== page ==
Sundance 2022: Interview with Speak No Evil Director Christian Tafdrup

“Actors didn’t want to go to the audition because of the ending,” laughs Danish director and writer Christian Tafdrup. “They told me, ‘I want to be in your movie but you have to rewrite the last 20 pages’.”

“[Financiers] didn’t want to give us funding—only if I changed the ending. So I tried to write [their ending] and it was so bad. It was so flat, like a B-movie,” Tafdrup continues. “I doubted myself but at the last moment I said, whoever wants to join this film can join it, because it’s going to be like this. It took me time to accept my intuition.”

If you’ve seen Tafdrup’s latest film, you’ll understand where the hesitancy comes from. That ending will stick with you for days after. Speak No Evil isn’t just a straight horror with gratuitous violence, though. It’s a film that cleverly weaves satire and humour together to create an intriguing commentary on the world we live in.

The movie follows a Danish family on vacation in Italy where they meet and befriend a Dutch family. Two months after the holiday, the Danish family receives a postcard from their travel mates inviting them to come to Holland for a weekend getaway. While hesitant, the Danes decide to make the journey and drive over to see their new friends.

As the Danes get settled in, they almost immediately feel awkward and discomforted—feelings which get progressively worse over the next few days. Although the Danes have their own car and are free to leave at any time, the couple wrestles with whether or not to stay. Ultimately, their overwhelming fear of appearing to do and say the wrong thing wins out. So rather than acting on the obvious red flags presented to them, they continue on, resulting in a rather tumultuous end to their getaway (to say the least).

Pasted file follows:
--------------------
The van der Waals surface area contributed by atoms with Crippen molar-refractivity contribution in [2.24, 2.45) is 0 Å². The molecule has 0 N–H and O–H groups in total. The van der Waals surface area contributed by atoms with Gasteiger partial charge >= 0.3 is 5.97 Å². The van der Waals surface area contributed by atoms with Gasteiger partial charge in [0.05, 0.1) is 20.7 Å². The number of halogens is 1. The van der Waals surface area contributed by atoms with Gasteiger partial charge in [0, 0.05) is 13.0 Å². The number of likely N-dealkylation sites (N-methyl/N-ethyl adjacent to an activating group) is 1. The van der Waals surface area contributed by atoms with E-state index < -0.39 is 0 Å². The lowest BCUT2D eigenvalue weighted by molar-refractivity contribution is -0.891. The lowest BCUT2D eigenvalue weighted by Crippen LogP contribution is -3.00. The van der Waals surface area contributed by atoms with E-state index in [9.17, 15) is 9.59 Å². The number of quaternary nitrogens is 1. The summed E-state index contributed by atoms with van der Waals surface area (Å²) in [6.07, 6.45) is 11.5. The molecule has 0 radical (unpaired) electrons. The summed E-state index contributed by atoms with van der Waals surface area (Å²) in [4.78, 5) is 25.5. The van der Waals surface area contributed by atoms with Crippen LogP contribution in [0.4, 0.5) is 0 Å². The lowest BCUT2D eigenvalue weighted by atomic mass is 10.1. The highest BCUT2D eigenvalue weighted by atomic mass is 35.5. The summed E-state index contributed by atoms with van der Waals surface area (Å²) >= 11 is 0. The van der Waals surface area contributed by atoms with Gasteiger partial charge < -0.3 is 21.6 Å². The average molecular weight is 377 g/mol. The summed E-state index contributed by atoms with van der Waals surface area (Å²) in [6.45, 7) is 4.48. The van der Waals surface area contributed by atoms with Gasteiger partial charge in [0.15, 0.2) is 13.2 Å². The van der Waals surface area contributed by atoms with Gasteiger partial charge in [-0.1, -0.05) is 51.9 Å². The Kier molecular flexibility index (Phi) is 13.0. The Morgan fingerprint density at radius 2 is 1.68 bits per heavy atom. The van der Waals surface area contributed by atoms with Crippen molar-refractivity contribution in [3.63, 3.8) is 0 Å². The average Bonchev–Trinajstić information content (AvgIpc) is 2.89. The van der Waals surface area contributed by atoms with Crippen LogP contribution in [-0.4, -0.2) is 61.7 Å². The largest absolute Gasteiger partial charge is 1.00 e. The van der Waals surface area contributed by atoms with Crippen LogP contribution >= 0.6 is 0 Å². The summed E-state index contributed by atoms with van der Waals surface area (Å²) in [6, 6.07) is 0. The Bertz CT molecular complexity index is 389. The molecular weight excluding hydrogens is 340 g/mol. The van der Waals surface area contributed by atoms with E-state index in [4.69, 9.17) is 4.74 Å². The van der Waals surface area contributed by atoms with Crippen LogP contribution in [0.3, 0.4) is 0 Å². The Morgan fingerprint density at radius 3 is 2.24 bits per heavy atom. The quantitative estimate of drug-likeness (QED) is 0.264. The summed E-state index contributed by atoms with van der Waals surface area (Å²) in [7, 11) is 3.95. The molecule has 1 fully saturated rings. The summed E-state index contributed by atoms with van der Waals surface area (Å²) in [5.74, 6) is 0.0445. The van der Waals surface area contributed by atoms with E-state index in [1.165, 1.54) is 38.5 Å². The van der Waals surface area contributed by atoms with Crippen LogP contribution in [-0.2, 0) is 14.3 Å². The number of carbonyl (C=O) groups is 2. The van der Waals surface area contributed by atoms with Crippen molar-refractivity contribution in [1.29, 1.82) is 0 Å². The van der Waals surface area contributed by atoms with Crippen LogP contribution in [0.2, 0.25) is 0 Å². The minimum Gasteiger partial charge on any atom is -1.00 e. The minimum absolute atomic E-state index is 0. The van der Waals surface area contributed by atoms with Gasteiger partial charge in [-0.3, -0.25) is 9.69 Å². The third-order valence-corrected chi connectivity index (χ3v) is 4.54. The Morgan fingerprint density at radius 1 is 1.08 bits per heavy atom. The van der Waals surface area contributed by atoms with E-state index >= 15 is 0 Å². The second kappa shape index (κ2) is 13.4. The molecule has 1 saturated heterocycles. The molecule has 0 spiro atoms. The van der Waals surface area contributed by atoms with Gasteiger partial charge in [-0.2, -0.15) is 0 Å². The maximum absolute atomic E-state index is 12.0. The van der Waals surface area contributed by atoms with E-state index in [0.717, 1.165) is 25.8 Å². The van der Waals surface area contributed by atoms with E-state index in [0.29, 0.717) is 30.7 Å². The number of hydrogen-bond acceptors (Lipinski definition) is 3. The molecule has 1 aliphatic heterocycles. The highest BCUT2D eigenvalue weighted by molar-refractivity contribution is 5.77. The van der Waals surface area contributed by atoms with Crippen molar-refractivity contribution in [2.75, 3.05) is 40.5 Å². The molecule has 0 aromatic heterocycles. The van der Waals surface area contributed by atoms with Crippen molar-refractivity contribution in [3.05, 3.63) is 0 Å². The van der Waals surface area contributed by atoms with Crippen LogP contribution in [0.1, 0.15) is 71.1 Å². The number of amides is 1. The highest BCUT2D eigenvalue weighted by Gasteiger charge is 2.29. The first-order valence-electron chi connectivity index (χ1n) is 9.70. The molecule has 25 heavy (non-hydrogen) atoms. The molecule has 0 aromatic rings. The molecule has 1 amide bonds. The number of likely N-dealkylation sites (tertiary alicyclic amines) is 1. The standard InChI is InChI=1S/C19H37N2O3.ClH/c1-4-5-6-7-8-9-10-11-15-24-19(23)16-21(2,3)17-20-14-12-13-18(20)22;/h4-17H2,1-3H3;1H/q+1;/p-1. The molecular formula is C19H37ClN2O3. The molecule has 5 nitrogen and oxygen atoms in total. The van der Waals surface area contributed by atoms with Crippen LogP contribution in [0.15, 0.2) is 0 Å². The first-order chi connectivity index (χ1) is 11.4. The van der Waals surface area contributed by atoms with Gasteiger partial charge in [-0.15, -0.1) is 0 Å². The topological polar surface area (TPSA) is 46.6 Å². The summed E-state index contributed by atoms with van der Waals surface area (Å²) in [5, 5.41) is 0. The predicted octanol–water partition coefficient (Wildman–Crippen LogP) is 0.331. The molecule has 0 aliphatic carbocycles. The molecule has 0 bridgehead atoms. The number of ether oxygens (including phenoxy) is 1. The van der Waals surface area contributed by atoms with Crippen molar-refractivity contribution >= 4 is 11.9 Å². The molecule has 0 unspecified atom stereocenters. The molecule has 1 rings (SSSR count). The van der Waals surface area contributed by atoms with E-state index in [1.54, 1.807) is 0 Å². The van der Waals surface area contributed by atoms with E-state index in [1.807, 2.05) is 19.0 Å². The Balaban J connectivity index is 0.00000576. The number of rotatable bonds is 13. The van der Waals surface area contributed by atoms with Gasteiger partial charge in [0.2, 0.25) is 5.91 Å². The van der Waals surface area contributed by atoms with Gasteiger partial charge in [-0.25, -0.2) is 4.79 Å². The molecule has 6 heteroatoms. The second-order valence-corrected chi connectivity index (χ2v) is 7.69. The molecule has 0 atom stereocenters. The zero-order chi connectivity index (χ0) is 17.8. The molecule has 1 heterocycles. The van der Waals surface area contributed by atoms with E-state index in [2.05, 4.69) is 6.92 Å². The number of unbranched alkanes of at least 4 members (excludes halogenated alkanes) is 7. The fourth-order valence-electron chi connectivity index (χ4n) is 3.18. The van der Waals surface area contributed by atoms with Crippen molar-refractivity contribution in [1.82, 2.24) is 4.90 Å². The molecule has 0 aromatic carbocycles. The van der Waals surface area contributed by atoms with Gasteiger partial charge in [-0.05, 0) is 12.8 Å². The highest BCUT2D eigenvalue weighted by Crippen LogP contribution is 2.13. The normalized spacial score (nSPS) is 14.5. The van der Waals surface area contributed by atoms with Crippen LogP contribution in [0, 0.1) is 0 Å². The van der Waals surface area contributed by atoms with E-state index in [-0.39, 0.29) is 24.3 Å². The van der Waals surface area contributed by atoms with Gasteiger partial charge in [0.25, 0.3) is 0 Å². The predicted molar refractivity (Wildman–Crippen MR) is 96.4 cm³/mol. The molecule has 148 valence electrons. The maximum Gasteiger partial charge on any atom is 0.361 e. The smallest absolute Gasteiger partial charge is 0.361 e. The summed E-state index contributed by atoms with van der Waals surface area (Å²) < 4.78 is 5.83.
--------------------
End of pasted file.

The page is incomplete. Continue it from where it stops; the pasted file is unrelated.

Tafdrup’s film touches on many interesting themes, including discontentment with life and the evolution of masculinity, particularly among Scandinavian men. But what stuck with me was the subtle and not-so-subtle criticisms of political correctness.

When Tafdrup sat down with That Shelf over video conference during the 2022 Sundance Film Festival, we dug into Speak No Evil’s main theme and what inspired him and his co-writer (and brother) Mads Tafdrup.